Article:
Messed up Perl
brad at pixilla.com
Mon Oct 4 21:17:17 PDT 2010
On Oct 4, 2010, at 8:40 PM, Hal Vaughan wrote:
> First: I don't write diplomatically, so don't take this as personal
> or as me being angry. I just tend to be abrupt.
> On Oct 4, 2010, at 3:30 PM, Daniel J. Luke wrote:
>> On Oct 4, 2010, at 3:21 PM, Hal Vaughan wrote:
>>>> It's entirely reasonable to assume that
>>>> someone who has installed MacPorts wants MacPorts programs to be
>>>> in their $PATH.
>>> You've missed a major point: These programs are OVERRIDING what's
>>> already there. That's my objection.
>> no, they're not.
>> Those programs are still there.
> If I type "cpan" and get the MacPorts version over the OS X one,
> then, yes, it's being overridden. The programs may still be there,
> but they're overridden. If MacPorts changes my system so the
> MacPorts version comes before the default for that system, it's
> overriding it.
>>>> If you want to change *where* it is in your $PATH, then
>>>> edit the PATH= line in ~/.profile.
>>> Yes, I'll be doing that. My issue there is that MacPorts PREPENDS
>>> their paths to PATH, instead of APPENDING them, making one use
>>> MacPorts programs by default, OVER OS X programs that were already
>>> there and doing just what I wanted them to do.
>> ... your issue is that MacPorts didn't do what you want
> My issue is that MacPorts AUTOMATICALLY did something I didn't want
> it to do. Again, if it had put the system PATH first, then its own,
> that would be different. If there is a default on a system, then if
> that default is changed, it should be made clear, "DEFAULTS ARE
> CHANGED!" If there's a warning that PATH is changed, if that change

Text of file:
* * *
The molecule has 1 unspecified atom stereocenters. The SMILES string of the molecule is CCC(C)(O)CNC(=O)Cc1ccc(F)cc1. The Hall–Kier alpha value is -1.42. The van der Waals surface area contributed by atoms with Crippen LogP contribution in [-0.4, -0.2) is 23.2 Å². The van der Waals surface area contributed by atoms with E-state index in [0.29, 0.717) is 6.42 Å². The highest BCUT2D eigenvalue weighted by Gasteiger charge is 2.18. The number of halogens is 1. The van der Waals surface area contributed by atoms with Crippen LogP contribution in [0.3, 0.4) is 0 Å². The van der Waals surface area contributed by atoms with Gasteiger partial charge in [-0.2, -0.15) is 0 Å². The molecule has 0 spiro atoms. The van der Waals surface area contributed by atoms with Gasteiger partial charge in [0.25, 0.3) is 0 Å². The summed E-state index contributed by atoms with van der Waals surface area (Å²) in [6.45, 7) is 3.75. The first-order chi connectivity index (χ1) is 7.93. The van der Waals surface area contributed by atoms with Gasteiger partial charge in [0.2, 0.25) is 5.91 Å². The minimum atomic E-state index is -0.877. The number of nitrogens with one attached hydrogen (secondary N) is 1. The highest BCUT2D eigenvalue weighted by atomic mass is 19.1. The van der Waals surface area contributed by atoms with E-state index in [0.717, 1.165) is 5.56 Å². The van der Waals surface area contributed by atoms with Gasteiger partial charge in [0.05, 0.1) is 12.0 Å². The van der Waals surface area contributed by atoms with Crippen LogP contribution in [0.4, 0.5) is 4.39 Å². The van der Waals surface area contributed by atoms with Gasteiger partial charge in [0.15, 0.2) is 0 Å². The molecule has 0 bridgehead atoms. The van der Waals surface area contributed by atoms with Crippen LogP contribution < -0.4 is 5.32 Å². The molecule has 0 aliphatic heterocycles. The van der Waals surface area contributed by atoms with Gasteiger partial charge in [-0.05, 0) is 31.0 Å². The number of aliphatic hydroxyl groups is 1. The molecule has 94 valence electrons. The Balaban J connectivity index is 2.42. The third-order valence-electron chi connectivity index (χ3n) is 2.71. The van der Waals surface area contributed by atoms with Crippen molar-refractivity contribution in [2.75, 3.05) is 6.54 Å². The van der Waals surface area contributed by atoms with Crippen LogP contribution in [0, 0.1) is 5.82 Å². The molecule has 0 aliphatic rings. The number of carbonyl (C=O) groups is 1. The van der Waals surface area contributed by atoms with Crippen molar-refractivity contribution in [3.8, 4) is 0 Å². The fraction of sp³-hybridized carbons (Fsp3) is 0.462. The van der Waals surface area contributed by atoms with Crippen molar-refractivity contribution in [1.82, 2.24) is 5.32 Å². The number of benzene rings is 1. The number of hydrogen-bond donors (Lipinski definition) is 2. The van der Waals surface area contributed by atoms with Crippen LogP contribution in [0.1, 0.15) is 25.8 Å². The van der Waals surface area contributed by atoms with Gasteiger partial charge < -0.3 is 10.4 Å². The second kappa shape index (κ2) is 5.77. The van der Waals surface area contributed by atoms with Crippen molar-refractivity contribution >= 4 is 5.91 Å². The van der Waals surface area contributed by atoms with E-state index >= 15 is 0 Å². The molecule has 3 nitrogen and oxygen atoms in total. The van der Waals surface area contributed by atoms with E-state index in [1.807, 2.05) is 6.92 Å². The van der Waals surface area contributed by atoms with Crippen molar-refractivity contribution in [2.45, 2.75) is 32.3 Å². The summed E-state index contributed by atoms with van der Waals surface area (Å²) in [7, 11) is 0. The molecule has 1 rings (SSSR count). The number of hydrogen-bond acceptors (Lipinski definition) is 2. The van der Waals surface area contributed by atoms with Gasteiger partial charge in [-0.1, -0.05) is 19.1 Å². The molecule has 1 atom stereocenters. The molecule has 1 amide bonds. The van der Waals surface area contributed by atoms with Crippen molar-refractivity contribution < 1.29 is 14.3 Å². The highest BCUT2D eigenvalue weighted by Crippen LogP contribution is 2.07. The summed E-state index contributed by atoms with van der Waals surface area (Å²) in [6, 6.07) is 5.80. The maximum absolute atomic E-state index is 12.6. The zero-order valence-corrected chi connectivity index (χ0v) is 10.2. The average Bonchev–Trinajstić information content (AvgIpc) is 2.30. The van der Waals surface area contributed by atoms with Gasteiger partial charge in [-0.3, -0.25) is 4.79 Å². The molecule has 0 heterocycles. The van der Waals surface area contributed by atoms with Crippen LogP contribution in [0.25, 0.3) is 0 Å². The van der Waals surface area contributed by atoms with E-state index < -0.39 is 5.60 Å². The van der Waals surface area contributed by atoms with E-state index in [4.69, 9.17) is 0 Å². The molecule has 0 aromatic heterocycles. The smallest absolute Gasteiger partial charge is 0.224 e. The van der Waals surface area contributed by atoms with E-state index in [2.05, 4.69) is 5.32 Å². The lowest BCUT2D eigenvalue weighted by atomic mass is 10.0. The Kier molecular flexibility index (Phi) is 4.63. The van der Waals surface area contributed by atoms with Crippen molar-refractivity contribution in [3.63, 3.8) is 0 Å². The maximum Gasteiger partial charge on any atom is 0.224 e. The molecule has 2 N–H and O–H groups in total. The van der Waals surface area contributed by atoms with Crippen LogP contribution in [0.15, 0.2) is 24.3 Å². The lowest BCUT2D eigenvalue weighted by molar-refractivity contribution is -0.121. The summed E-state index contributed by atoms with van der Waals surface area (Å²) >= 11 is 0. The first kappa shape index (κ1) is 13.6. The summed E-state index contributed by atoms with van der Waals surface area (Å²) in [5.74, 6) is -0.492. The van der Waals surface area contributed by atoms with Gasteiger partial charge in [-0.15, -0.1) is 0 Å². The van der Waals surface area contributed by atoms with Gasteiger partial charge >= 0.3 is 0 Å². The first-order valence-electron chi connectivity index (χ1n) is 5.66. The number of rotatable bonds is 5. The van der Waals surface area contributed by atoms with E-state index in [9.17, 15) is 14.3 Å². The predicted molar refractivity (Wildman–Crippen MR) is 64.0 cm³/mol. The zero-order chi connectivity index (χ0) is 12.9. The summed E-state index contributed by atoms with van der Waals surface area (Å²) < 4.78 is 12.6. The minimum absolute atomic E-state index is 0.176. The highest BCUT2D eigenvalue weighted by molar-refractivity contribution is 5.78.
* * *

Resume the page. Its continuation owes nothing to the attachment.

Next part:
> alters the defaults, it's only appropriate to say so.
>> Historically, we have done three different things with PATH:
>> 1. Nothing (my preferred solution)
>> - This results in large numbers of "I installed this with MacPorts
>> and I can't use it" emails to the mailing list
>> 2. Append to the PATH
>> - This results in large numbers of "Why isn't the MacPorts _foo_ I
>> installed running instead of the system one" emails to the mailing
>> 3. Prepend to PATH
>> - This results in a few very angry rants from people who are
>> confused about what is happening (and usually it seems to be people
>> running perl who don't realize that there's a difference between /
>> usr/bin/perl and /opt/local/bin/perl and associated modules).
>> Prepend to PATH seems to enable behavior that most of our users
>> expect - and it's easy enough for those who want other behavior to
>> change their own path.
>> If you have a better solution, I'm sure we're happy to hear it.
> How about two extra scripts and during the install explain the
> difference. You don't have to use strongly technical jargon at
> first. You can say, "You have 3 choices: 1) Run this script
> whenever you want to use MacPorts programs, or 2) Have this
> automatically set up so MacPorts programs are run easily and have
> preference over OS X programs, or 3) Have this automatically set so
> OS X programs are given priority, but MacPorts programs will still
> run, or 4) Read more technical information before making your
> choices. Which is your preference?"
> Considering that most users will have some degree of technical
> experience, trusting them to make a choice on their own system seems
> a reasonable choice. I'm curious if that possibility has been
>>> If I run cpan, without prefacing it with "/usr/bin/", I should be
>>> able to count on it being the default executable, not one that has
>>> been doctored.
>> It's not a 'doctored' one, it's just that your PATH isn't what you
>> expect, and you didn't think to look at your PATH or do 'which
>> cpan' or 'which perl' when things didn't work the way you expected.
> "your PATH isn't what you expect..."
> That sums it up. Why SHOULD I look at PATH or run "which cpan"
> UNTIL or UNLESS I have behavior from my system that isn't what one
> could reasonably expect? Here's an example: Tonight is Monday, so
> I'll put the garbage on the curb along with my recycling because
> they pick it up on Tuesday. That's the default and the expected
> behavior. Why should I check the city's website on that every
> Monday when they have stated that's how they work previously?
> There's no reason I'd check every week to see if they're still
> picking up trash in my area on Tuesday.